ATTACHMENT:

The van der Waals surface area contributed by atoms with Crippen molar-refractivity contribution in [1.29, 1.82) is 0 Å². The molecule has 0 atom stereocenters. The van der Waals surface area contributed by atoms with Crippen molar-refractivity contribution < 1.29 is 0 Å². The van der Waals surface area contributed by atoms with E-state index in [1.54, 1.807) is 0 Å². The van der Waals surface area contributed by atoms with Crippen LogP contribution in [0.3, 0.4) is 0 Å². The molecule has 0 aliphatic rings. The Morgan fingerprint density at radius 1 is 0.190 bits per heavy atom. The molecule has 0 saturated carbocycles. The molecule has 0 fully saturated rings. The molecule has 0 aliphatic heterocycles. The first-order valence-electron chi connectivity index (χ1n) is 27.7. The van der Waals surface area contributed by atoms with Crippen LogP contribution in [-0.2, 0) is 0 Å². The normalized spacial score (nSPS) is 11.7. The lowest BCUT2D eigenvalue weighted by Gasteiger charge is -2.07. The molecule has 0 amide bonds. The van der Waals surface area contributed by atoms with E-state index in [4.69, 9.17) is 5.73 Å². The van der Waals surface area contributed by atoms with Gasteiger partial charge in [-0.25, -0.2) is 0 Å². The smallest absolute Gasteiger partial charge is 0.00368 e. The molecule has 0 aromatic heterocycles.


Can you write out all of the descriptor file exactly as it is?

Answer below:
The van der Waals surface area contributed by atoms with Crippen molar-refractivity contribution in [1.29, 1.82) is 0 Å². The molecule has 0 atom stereocenters. The van der Waals surface area contributed by atoms with Crippen molar-refractivity contribution < 1.29 is 0 Å². The van der Waals surface area contributed by atoms with E-state index in [1.54, 1.807) is 0 Å². The van der Waals surface area contributed by atoms with Crippen LogP contribution in [0.3, 0.4) is 0 Å². The molecule has 0 aliphatic rings. The Morgan fingerprint density at radius 1 is 0.190 bits per heavy atom. The molecule has 0 saturated carbocycles. The molecule has 0 fully saturated rings. The molecule has 0 aliphatic heterocycles. The first-order valence-electron chi connectivity index (χ1n) is 27.7. The van der Waals surface area contributed by atoms with Crippen LogP contribution in [-0.2, 0) is 0 Å². The normalized spacial score (nSPS) is 11.7. The lowest BCUT2D eigenvalue weighted by Gasteiger charge is -2.07. The molecule has 0 amide bonds. The van der Waals surface area contributed by atoms with E-state index in [4.69, 9.17) is 5.73 Å². The van der Waals surface area contributed by atoms with Gasteiger partial charge in [-0.25, -0.2) is 0 Å². The smallest absolute Gasteiger partial charge is 0.00368 e. The molecule has 0 aromatic heterocycles.